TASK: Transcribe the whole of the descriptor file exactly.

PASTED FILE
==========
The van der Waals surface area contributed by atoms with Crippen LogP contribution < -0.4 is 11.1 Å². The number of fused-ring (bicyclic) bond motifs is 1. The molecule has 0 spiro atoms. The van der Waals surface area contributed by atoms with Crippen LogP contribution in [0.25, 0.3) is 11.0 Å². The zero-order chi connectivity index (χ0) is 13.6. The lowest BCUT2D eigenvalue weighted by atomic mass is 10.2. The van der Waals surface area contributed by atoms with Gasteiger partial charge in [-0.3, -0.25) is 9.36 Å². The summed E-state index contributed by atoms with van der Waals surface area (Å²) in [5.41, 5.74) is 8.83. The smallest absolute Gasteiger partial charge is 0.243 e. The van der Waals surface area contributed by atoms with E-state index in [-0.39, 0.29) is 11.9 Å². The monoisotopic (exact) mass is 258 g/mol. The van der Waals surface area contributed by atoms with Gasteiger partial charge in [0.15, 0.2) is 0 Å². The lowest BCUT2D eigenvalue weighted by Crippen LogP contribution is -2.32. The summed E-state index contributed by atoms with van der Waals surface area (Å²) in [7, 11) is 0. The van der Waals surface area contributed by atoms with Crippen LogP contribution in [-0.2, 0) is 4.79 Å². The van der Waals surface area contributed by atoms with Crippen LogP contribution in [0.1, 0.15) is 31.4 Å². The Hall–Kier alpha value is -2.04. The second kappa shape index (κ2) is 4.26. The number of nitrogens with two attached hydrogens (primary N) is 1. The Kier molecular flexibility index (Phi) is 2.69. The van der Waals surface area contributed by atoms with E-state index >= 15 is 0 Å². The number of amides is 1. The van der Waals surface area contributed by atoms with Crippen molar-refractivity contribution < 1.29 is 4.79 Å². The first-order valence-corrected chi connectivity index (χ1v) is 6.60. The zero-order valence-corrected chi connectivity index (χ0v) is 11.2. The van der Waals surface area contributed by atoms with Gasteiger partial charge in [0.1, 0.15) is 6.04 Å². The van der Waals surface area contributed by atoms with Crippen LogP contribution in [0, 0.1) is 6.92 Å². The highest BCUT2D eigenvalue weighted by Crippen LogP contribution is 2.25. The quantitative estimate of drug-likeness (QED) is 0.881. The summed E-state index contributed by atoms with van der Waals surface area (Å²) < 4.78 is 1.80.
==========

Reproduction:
The van der Waals surface area contributed by atoms with Crippen LogP contribution < -0.4 is 11.1 Å². The number of fused-ring (bicyclic) bond motifs is 1. The molecule has 0 spiro atoms. The van der Waals surface area contributed by atoms with Crippen LogP contribution in [0.25, 0.3) is 11.0 Å². The zero-order chi connectivity index (χ0) is 13.6. The lowest BCUT2D eigenvalue weighted by atomic mass is 10.2. The van der Waals surface area contributed by atoms with Gasteiger partial charge in [-0.3, -0.25) is 9.36 Å². The summed E-state index contributed by atoms with van der Waals surface area (Å²) in [5.41, 5.74) is 8.83. The smallest absolute Gasteiger partial charge is 0.243 e. The van der Waals surface area contributed by atoms with E-state index in [-0.39, 0.29) is 11.9 Å². The monoisotopic (exact) mass is 258 g/mol. The van der Waals surface area contributed by atoms with Gasteiger partial charge in [0.15, 0.2) is 0 Å². The lowest BCUT2D eigenvalue weighted by Crippen LogP contribution is -2.32. The summed E-state index contributed by atoms with van der Waals surface area (Å²) in [7, 11) is 0. The van der Waals surface area contributed by atoms with Crippen LogP contribution in [-0.2, 0) is 4.79 Å². The van der Waals surface area contributed by atoms with Crippen LogP contribution in [0.1, 0.15) is 31.4 Å². The Hall–Kier alpha value is -2.04. The second kappa shape index (κ2) is 4.26. The number of nitrogens with two attached hydrogens (primary N) is 1. The Kier molecular flexibility index (Phi) is 2.69. The van der Waals surface area contributed by atoms with E-state index >= 15 is 0 Å². The number of amides is 1. The van der Waals surface area contributed by atoms with Crippen molar-refractivity contribution < 1.29 is 4.79 Å². The first-order valence-corrected chi connectivity index (χ1v) is 6.60. The zero-order valence-corrected chi connectivity index (χ0v) is 11.2. The van der Waals surface area contributed by atoms with Gasteiger partial charge in [0.1, 0.15) is 6.04 Å². The van der Waals surface area contributed by atoms with Crippen LogP contribution in [0, 0.1) is 6.92 Å². The highest BCUT2D eigenvalue weighted by Crippen LogP contribution is 2.25. The quantitative estimate of drug-likeness (QED) is 0.881. The summed E-state index contributed by atoms with van der Waals surface area (Å²) < 4.78 is 1.80.